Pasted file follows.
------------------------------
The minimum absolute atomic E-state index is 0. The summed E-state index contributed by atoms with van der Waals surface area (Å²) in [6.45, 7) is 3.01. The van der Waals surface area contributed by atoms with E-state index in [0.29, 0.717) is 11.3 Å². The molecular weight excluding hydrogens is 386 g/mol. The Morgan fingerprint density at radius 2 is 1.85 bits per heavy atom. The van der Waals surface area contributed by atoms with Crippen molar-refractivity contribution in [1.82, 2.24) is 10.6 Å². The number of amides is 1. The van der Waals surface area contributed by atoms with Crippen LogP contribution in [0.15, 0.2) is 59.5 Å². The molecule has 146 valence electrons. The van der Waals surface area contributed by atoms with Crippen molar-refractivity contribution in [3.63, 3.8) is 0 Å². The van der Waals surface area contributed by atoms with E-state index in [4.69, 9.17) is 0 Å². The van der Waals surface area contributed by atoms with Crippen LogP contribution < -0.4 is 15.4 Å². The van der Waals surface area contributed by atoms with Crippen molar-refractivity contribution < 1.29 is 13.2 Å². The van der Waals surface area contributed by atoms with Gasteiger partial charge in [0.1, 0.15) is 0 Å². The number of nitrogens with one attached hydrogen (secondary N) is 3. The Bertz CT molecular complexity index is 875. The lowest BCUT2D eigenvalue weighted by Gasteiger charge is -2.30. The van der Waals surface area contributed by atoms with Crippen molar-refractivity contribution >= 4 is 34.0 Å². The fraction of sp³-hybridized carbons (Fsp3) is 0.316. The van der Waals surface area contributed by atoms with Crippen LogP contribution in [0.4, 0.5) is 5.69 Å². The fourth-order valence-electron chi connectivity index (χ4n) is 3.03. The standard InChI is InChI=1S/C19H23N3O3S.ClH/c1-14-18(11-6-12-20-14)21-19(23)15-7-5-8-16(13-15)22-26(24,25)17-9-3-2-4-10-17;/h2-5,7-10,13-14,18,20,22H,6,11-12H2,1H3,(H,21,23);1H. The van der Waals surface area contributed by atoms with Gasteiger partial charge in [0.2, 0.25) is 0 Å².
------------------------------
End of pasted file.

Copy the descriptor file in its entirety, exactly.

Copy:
The minimum absolute atomic E-state index is 0. The summed E-state index contributed by atoms with van der Waals surface area (Å²) in [6.45, 7) is 3.01. The van der Waals surface area contributed by atoms with E-state index in [0.29, 0.717) is 11.3 Å². The molecular weight excluding hydrogens is 386 g/mol. The Morgan fingerprint density at radius 2 is 1.85 bits per heavy atom. The van der Waals surface area contributed by atoms with Crippen molar-refractivity contribution in [1.82, 2.24) is 10.6 Å². The number of amides is 1. The van der Waals surface area contributed by atoms with Crippen LogP contribution in [0.15, 0.2) is 59.5 Å². The molecule has 146 valence electrons. The van der Waals surface area contributed by atoms with Crippen molar-refractivity contribution in [3.63, 3.8) is 0 Å². The van der Waals surface area contributed by atoms with E-state index in [4.69, 9.17) is 0 Å². The van der Waals surface area contributed by atoms with Crippen LogP contribution < -0.4 is 15.4 Å². The van der Waals surface area contributed by atoms with Crippen molar-refractivity contribution < 1.29 is 13.2 Å². The van der Waals surface area contributed by atoms with Gasteiger partial charge in [0.1, 0.15) is 0 Å². The number of nitrogens with one attached hydrogen (secondary N) is 3. The Bertz CT molecular complexity index is 875. The lowest BCUT2D eigenvalue weighted by Gasteiger charge is -2.30. The van der Waals surface area contributed by atoms with Crippen molar-refractivity contribution >= 4 is 34.0 Å². The fraction of sp³-hybridized carbons (Fsp3) is 0.316. The van der Waals surface area contributed by atoms with Crippen LogP contribution in [0.4, 0.5) is 5.69 Å². The fourth-order valence-electron chi connectivity index (χ4n) is 3.03. The standard InChI is InChI=1S/C19H23N3O3S.ClH/c1-14-18(11-6-12-20-14)21-19(23)15-7-5-8-16(13-15)22-26(24,25)17-9-3-2-4-10-17;/h2-5,7-10,13-14,18,20,22H,6,11-12H2,1H3,(H,21,23);1H. The van der Waals surface area contributed by atoms with Gasteiger partial charge in [0.2, 0.25) is 0 Å².